Faculty and Staff
Health Economics is the study of how resources are allocated to and within the market for health care. It combines the study of health as it relates to economics and the study of economics as it relates to health. The Economics Department at UNC-CH joins only a handful who have a field in Health Economics and two professors who have main research interests in health. A description of the faculty, the Health Economics field, our resources at UNC-CH, and our students is provided below.
John S. Akin, Ph.D., Austin H. Carr Professor of Economics and Adjunct Professor of Health Policy and Administration, has primary interests in health economics and health care finance, especially with respect to developing countries. He and his colleagues have done extensive analysis of demand for health services and health insurance in the developing countries of the world.
Donna Gilleskie, Associate Professor of Economics is a health economist whose research focuses on the health insurance and medical care utilization decisions of individuals and how these decisions impact health and employment issues. She is also a Research Associate of the National Bureau of Economic Research. Dr. Gilleskie received teh Kenneth Arrow Award for the best published article worldwide on health economics in 1998.
Other Triangle Health Economists
Frank Sloan is the J. Alexander McMahon Professor of Health Policy and Management and Professor of Economics at Duke University since 1993. He is also the Director of the Center for Health Policy, Law and Management at Duke that originated in 1998. His current research interests include alcohol use prevention, long-term care, medical malpractice, and cost-effectiveness analyses of medical technologies. Professor Sloan also has a long-standing interest in hospitals, health care financing, and health manpower.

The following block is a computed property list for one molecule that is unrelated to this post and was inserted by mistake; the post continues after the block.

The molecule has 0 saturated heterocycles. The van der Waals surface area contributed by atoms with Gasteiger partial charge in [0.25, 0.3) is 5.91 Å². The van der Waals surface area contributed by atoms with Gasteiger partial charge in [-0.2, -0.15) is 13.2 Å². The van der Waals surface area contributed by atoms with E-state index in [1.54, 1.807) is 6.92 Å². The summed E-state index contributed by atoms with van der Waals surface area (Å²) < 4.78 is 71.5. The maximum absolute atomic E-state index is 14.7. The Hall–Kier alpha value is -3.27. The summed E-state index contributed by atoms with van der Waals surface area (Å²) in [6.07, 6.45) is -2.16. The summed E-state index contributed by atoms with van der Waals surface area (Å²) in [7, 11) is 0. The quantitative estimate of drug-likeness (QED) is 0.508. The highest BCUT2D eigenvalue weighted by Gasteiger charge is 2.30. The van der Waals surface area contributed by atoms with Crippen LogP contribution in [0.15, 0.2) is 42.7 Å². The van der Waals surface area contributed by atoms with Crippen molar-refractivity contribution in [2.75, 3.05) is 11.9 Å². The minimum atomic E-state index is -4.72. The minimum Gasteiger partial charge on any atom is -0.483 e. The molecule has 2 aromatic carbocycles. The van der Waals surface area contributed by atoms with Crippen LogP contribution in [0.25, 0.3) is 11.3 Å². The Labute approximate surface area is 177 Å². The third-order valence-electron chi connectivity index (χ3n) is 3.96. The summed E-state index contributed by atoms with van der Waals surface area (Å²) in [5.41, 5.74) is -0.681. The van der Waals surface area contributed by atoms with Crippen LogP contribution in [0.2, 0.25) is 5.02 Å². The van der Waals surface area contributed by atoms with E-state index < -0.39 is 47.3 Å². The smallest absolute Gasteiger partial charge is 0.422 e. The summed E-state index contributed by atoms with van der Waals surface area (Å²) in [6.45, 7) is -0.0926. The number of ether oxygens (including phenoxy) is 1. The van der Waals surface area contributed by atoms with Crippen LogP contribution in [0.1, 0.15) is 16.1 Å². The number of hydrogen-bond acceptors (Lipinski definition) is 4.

Triangle Health Economics Workshop
About every two weeks we have a workshop with area health economists in which we discuss leading working papers in the field, call the authors on a speaker phone, or bring authors in for seminars. UNC Economics students do not register for or receive credit for attending the seminar, but are stongly encouraged to attend and participate. A description of the workshop can be found at: http://www.sph.unc.edu/hpaa/events/hpaa278/hpaa278.html
Requirements of the Health Economics Field at UNC
Course Description of Class at Duke University